The political economy of Turkey

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One does not need to be an economist to see that Turkey’s economy is currently on the decline. Indeed, one does not need to be an economist to comment on this decline. In fact, it is economists who need to understand and acknowledge the political reasons behind Turkey’s current economic difficulties.

We already know that the economy cannot be understood without reference to politics, and the economy cannot be explained away simply by economic factors. Modern history shows us that all theories based on economic reductionism fail to explain historical, social and political developments – let alone economic developments. Marxism and liberalism/neo-liberalism are prominent examples proving this.

Turkey’s current circumstances have started to negatively differentiate from other developing countries, suffering from the effects of global economic shifts and shortcomings in the government’s economic growth policies. Even the ruling Justice and Development Party (AKP) has started to accept that the country is paying the price of regional political turbulence and the fight against terrorism.

However, the governing circles refuse to discuss economic difficulties with reference to politics. It is almost forbidden to discuss shortcomings in foreign policy and the Kurdish issue, despite the fact that their impact on the economy is very important. Both issues are considered matters of security and the national interest, to be taken for granted and not to be discussed.

What’s more, the country’s rulers tend to see current economic difficulties as an aspect of a greater plot against Turkey. Even if they agree that Ankara’s alienation from the West, its isolation from regional affairs and military operations against the outlawed Kurdistan Workers’ Party (PKK) have a negative impact on the economy, these things are all seen as results of a Western plot against Turkey by ruling party circles. This being the case, there is little hope for a revision to the government’s policies in order to address political and economic problems.

As for opposition parties and circles, they seem almost jubilant about the economic crisis. They see it as an indication of the political failure of the ruling party, providing the only hope for the government’s weakening. This may be understood as a result of the desperation of opposition circles. It never occurs to them that economic crises promise only more instability and turbulence for countries where social tension and political polarization is already high. Perhaps because almost all space for democratic expression of political dissent has been suppressed, the opposition is left simply with the hope of further crises damaging the government – even if the price will be very high for the entire country.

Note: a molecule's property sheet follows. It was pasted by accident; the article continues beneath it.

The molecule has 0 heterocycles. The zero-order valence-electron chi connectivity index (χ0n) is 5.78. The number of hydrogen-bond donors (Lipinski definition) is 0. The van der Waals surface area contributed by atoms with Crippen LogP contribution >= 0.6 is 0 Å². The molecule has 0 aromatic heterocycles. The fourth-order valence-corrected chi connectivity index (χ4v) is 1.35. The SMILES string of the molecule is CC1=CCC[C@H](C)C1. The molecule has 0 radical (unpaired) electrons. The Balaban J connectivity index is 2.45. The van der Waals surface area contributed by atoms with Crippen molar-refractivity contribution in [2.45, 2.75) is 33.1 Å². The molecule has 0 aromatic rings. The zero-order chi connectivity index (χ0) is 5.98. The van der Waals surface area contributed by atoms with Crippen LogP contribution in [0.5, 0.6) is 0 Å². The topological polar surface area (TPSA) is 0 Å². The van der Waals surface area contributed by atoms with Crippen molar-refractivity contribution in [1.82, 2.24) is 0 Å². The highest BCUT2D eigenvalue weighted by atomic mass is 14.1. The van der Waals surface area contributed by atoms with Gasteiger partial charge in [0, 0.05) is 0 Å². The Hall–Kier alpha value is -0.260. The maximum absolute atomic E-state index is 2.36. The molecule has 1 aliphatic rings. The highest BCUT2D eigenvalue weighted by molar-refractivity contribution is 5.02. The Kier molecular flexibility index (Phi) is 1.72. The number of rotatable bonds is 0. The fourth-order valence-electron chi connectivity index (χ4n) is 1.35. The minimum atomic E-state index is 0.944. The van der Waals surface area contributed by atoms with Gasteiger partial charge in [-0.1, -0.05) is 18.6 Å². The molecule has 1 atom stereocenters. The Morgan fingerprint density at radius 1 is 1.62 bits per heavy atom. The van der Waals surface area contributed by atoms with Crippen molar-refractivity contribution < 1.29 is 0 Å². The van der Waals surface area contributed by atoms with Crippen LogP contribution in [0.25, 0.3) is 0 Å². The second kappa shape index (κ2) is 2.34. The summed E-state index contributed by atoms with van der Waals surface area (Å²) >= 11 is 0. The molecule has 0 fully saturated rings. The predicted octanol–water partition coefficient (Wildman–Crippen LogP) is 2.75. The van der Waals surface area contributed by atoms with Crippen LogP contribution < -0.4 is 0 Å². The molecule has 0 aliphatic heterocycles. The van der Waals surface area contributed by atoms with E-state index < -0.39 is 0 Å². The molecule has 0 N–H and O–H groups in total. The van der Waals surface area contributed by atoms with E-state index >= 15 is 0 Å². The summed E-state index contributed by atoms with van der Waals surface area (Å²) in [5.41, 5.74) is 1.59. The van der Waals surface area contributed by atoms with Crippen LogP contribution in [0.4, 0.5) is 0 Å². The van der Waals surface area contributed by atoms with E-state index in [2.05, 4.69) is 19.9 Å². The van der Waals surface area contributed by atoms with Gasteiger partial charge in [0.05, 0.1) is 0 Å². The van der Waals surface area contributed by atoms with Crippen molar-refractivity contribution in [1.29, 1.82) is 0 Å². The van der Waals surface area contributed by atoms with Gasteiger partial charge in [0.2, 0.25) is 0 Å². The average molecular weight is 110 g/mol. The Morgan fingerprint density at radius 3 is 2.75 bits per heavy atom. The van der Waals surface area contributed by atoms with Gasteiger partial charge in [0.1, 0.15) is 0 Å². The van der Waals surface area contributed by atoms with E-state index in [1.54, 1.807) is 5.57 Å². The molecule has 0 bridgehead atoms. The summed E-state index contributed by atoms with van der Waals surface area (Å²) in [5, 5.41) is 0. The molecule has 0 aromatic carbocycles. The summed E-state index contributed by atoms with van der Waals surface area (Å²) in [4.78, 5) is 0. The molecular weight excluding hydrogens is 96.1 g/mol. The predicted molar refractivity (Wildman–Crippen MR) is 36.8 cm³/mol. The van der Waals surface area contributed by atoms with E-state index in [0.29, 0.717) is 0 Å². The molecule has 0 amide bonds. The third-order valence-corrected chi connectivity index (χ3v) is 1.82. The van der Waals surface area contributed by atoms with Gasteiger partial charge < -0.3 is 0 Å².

It must not be forgotten that the deepening of crises never tames regimes already experiencing democratic deficits. On the contrary, in such environments those in power tend to foster political polarization to try to compensate for social resentments. Conspiratorialism, xenophobia, nationalist zeal, religious fanaticism and majoritarian populism are the best means to cover up economic and social difficulties, distracting from failed governance.

This all works like a vicious cycle. Rulers tend to revert to those means if they refuse the face up to realities and if they remain reluctant to acknowledge their failures and responsibilities; however, economic, social and international difficulties only intensify if rulers opt to further polarize their society and marginalize their country.

As the opposition is either reluctant or unable to refuse to play into the hands of this game, the vicious cycle is completed.

Nuray Mert, hdn, Opinion



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